I'm nearly 27 years old, and will be almost 28 when I start law school in Fall 2005. I have been working full time as a computer engineer since graduating from college in 1999. When I started thinking about law school several months ago, there were so many potential obstacles that I couldn't think about the big picture - I got the ball rolling and concentrated on one thing at a time. First practicing for the LSAT, then getting letters of recommendation, even though I'm in the difficult position of having been out of school too long to get anything meaningful from past professors, and not being able to go to my current and only employer because I cannot reveal my plans to leave so far in advance. At any rate, I'll be taking the LSAT in early October. Based on the dozens and dozens of practice exams I've taken, I should score in the 166-172 range. Obviously, my goal is the higher end of that range. My undergrand GPA at Penn State was 2.86 in electrical engineering. I've punched the numbers into the admissions calculators on the Internet, and come up with a short list of schools to which I would like to apply, at which my estimated LSAT scores give me anywhere from 10% to 90% chance of admission. So in a few short months, I expect the acceptance letters and rejections to start rolling in. I'm now approaching the next obstacle in my road to law school: Paying for it. From what I can tell so far, the good thing is that price is not an issue with most of the top law schools: They all cost around $30,000/year, give or take a couple grand. I have noticed a couple exceptions, notably Texas (Especially for in state residents). But all my calculations assume about $30,000/year for tuition, regardless of which school I choose. Since I don't have $90,000 sitting in the bank (Or even $10,000, for that matter), my law school plans are entirely contingent upon borrowing money - Which I have no problem doing. At the same time, I'm hopeful that a great LSAT score (172 or up) might get me some scholarships or grants? How common are they? Does anyone with such a low GPA have a shot at any grant-based financial assistance, no matter how close I come to acing the LSAT? Assuming no grants or scholarships, and $20,000 a year cost of living expenses, I'd have to borrow $150,000 for 3 years of law school. Will it even be possible for me to borrow this much money? Once I exhaust all government funds, to what extent are private lenders willing to go? The one thing I do have going for me is a perfect credit rating, but I'd trade it in a second for a decent GPA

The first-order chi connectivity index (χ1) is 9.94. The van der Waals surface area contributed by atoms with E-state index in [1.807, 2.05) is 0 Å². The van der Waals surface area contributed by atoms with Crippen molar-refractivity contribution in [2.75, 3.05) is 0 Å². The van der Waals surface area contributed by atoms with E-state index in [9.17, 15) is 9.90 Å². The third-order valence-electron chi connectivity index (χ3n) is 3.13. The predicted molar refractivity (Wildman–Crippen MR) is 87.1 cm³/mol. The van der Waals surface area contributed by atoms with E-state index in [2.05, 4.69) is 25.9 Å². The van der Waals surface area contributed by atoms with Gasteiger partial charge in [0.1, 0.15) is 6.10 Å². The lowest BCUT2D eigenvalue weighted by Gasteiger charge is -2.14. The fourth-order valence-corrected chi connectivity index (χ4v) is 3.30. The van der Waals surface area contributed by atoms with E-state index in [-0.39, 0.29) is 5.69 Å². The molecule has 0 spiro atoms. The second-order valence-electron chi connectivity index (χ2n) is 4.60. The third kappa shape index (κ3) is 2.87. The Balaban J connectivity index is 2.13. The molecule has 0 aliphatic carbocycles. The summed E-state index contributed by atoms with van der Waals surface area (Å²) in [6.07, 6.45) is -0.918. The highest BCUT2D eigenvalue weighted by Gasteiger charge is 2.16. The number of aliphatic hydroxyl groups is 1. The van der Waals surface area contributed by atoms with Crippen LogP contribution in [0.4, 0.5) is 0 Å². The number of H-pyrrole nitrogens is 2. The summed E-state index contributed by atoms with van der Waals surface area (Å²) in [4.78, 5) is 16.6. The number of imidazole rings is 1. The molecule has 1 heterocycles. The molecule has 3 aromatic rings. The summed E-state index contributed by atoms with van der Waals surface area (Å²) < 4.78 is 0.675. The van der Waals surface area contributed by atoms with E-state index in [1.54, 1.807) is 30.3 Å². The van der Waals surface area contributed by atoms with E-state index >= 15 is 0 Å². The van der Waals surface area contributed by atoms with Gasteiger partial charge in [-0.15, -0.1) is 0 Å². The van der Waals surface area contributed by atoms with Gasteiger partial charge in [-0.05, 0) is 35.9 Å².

Do a lot of people have part time jobs in law school? Is working 15-20 hours a week waiting tables or tending bar feasible in a top law program? I hope this wasn't too rambling, but this is my first step and I have so many unanswered questions about paying for everything at this point. Any feedback or suggestions would be greatly appreciated!